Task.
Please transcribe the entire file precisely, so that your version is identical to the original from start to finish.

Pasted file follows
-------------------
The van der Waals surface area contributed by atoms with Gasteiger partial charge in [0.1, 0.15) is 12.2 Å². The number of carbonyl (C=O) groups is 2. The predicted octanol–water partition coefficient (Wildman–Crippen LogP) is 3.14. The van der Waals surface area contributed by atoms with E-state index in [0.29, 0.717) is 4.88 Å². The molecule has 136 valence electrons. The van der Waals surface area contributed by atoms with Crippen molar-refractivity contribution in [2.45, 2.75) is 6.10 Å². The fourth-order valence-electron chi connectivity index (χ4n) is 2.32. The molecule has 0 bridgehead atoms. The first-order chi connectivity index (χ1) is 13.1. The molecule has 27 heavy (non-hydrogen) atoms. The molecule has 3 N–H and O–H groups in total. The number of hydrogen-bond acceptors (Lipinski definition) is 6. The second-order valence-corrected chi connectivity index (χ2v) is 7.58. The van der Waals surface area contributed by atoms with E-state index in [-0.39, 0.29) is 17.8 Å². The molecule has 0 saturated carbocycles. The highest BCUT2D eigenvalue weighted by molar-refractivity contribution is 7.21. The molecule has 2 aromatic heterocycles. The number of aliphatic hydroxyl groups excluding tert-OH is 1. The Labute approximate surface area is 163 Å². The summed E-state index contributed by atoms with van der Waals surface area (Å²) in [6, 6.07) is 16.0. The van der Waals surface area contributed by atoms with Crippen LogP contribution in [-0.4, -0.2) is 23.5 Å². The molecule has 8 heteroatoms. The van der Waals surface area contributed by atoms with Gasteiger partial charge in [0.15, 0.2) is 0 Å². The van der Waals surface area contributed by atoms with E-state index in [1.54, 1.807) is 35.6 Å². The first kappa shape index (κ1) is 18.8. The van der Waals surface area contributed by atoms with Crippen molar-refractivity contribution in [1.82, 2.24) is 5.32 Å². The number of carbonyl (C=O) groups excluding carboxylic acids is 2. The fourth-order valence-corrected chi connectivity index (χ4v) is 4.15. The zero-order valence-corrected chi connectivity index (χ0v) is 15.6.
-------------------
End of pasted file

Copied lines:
The van der Waals surface area contributed by atoms with Gasteiger partial charge in [0.1, 0.15) is 12.2 Å². The number of carbonyl (C=O) groups is 2. The predicted octanol–water partition coefficient (Wildman–Crippen LogP) is 3.14. The van der Waals surface area contributed by atoms with E-state index in [0.29, 0.717) is 4.88 Å². The molecule has 136 valence electrons. The van der Waals surface area contributed by atoms with Crippen molar-refractivity contribution in [2.45, 2.75) is 6.10 Å². The fourth-order valence-electron chi connectivity index (χ4n) is 2.32. The molecule has 0 bridgehead atoms. The first-order chi connectivity index (χ1) is 13.1. The molecule has 27 heavy (non-hydrogen) atoms. The molecule has 3 N–H and O–H groups in total. The number of hydrogen-bond acceptors (Lipinski definition) is 6. The second-order valence-corrected chi connectivity index (χ2v) is 7.58. The van der Waals surface area contributed by atoms with E-state index in [-0.39, 0.29) is 17.8 Å². The molecule has 0 saturated carbocycles. The highest BCUT2D eigenvalue weighted by molar-refractivity contribution is 7.21. The molecule has 2 aromatic heterocycles. The number of aliphatic hydroxyl groups excluding tert-OH is 1. The Labute approximate surface area is 163 Å². The summed E-state index contributed by atoms with van der Waals surface area (Å²) in [6, 6.07) is 16.0. The van der Waals surface area contributed by atoms with Crippen LogP contribution in [-0.4, -0.2) is 23.5 Å². The molecule has 8 heteroatoms. The van der Waals surface area contributed by atoms with Gasteiger partial charge in [0.15, 0.2) is 0 Å². The van der Waals surface area contributed by atoms with E-state index in [1.54, 1.807) is 35.6 Å². The first kappa shape index (κ1) is 18.8. The van der Waals surface area contributed by atoms with Crippen molar-refractivity contribution in [1.82, 2.24) is 5.32 Å². The number of carbonyl (C=O) groups excluding carboxylic acids is 2. The fourth-order valence-corrected chi connectivity index (χ4v) is 4.15. The zero-order valence-corrected chi connectivity index (χ0v) is 15.6.